For a while I wrote a blog that was mainly about my research into the archaeology and history of Greece in the Roman period (romangreece.wordpress.com). But for various reasons, not least of which was the upheaval of moving to Denmark last autumn to start a new job, I fell out of the habit. Now, wanting to start blogging again I realised that the old blog title didn’t really give me the scope to write about the things I want to write about. For one thing my research now isn’t just about Greece but about the wider Roman Empire (I plan to write a post about that soon). For another I don’t want to confine myself to writing only about the ancient world but want to be able to write about whatever else I happen to find interesting or important. So I’ve started a new site.
Why “The Fourth Sophistic”? Ancient historians use the term Second Sophistic to describe a revival of Greek culture – primarily literary culture – at the high point of the Roman Empire in the late 1st to the early 3rd centuries. The term was coined by the 3rd century author Philostratus who wrote a group biography of some of the leading lights of this movement, a group of men who travelled around the cities of the Greek-speaking eastern Mediterranean delivering speeches to captivated audiences in theatres and council houses. These men could command exorbitant fees as teachers of rhetoric and some of them even had the ear of Philhellene emperors such as Hadrian and Marcus Aurelius. Philostratus saw the “Second Sophistic” as a sequel to the first flourishing of Greek oratory in the hey day of the Classical period in the 5th-4th centuries BC.
The “Second Sophistic” was a decidedly backward looking movement: orators sought to emulate the literary style of Classical forebears like Demosthenes and gave erudite speeches on topics of historic interest such as the Persian Wars. In other orations, however, they addressed the issues of the day and gave advice on matters of political and social importance. They were also not averse to giving more more humorous speeches – for example, praising trivial subjects as insects, parrots or human hair – as a way to showcase their formidable rhetorical skills. Almost all of the writings of these men are now lost but authors whose works do survive, such as the wandering political sage Dio Chrysostom, the humorist Lucian or -probably best known – the biographer and moralist Plutarch, can be thought of as operating on the fringes of the movement.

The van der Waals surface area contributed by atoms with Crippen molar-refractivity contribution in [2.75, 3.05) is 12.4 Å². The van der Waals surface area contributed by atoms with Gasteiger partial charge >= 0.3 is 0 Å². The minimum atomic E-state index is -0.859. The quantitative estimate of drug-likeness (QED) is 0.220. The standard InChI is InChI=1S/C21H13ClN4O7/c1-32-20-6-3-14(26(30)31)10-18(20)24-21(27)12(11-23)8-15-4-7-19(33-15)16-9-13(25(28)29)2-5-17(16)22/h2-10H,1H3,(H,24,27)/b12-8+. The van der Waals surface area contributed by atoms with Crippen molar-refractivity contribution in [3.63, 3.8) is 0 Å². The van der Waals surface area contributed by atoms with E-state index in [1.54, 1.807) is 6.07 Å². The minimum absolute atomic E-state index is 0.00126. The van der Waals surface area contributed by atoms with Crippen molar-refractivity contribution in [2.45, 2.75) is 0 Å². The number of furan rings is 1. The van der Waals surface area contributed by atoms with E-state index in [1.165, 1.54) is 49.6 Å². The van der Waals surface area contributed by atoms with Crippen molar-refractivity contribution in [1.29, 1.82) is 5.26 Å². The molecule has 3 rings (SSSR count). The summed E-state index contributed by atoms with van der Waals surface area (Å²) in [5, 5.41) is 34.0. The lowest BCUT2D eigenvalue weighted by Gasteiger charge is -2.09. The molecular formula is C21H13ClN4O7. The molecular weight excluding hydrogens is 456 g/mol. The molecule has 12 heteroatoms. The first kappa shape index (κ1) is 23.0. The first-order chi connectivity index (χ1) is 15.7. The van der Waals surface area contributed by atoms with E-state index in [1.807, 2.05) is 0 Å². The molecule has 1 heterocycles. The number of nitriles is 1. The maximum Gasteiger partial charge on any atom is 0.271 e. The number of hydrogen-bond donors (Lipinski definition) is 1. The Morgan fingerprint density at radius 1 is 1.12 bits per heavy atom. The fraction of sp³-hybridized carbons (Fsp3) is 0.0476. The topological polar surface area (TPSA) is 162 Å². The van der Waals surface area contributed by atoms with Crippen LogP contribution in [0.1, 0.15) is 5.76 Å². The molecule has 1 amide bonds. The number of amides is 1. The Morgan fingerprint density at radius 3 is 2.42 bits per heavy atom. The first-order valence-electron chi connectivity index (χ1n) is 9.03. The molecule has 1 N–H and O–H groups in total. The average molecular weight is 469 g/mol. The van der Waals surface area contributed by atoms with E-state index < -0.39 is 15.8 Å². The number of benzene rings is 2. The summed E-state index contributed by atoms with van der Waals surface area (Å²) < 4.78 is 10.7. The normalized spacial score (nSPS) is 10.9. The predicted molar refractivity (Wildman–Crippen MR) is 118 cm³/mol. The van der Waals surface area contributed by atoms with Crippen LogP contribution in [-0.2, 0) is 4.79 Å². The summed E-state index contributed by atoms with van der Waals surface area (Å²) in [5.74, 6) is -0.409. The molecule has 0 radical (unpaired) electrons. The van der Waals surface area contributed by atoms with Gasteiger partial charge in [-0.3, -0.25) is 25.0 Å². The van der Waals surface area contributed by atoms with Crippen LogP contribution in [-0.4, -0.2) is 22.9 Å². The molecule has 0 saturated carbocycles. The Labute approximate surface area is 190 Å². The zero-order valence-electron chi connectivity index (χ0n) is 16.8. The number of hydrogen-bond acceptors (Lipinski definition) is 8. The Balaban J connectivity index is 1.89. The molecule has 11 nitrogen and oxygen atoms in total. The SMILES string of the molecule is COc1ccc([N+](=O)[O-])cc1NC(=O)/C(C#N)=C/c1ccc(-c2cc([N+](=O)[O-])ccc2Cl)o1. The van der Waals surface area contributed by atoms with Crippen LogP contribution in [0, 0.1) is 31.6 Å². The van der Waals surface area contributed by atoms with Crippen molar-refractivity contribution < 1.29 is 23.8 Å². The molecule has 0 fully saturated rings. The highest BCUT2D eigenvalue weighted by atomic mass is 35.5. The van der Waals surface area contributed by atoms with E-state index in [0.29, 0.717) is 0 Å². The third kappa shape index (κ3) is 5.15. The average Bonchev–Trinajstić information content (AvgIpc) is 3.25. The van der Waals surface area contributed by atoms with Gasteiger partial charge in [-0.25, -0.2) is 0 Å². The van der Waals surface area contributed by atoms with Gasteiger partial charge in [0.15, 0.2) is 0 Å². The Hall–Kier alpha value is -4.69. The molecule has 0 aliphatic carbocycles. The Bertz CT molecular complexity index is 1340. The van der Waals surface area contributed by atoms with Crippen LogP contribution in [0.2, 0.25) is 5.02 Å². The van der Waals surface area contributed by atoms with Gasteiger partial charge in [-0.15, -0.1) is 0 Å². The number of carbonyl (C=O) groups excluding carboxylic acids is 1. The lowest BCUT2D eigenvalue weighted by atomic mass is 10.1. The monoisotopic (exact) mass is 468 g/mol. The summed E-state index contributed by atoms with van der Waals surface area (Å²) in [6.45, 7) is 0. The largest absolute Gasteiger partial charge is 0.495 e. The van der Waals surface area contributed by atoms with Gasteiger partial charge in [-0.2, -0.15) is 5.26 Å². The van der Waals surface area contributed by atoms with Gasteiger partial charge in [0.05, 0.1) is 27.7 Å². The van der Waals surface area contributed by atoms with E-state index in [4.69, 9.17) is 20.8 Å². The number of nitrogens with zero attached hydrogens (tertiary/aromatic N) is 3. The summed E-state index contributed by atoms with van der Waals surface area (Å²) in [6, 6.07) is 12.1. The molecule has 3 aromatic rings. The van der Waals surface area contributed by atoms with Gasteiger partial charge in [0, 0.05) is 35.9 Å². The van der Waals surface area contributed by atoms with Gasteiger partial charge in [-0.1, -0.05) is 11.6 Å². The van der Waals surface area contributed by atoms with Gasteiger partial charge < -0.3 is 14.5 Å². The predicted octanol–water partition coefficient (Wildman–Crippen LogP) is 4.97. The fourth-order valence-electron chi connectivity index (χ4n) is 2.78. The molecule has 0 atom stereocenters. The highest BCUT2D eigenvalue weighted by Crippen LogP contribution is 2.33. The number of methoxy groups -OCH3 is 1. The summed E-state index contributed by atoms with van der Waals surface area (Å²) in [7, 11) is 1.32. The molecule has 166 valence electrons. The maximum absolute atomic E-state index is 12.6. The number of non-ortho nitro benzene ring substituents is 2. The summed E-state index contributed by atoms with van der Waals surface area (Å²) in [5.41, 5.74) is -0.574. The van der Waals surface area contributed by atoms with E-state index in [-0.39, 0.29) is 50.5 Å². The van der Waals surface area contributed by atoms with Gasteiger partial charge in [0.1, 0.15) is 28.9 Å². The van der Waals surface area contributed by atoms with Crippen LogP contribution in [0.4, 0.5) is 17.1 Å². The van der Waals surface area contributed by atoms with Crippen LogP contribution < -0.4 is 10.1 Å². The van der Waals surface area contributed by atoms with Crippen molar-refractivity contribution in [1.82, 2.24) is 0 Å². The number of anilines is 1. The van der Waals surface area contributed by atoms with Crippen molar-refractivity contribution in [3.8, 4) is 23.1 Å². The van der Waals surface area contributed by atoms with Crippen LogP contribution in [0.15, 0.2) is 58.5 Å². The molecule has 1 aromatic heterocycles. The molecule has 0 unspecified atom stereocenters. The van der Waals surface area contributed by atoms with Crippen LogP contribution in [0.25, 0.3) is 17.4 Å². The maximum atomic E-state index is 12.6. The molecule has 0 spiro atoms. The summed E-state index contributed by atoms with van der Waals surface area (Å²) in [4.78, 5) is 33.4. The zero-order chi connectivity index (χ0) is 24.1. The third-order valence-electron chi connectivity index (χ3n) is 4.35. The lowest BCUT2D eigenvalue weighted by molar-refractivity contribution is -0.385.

In their fascination – bordering on obsession – for the distant past and in their striving for topical relevance, to say nothing of their literary pretensions, these sophists come close to what I’d like this blog to be.
Historians of the Byzantine period have already coined the term “Third Sophistic” to refer to a still later revival of ancient Greek culture so welcome to the Fourth Sophistic – a blog about ancient history, archaeology, modern culture and politics. More to come soon….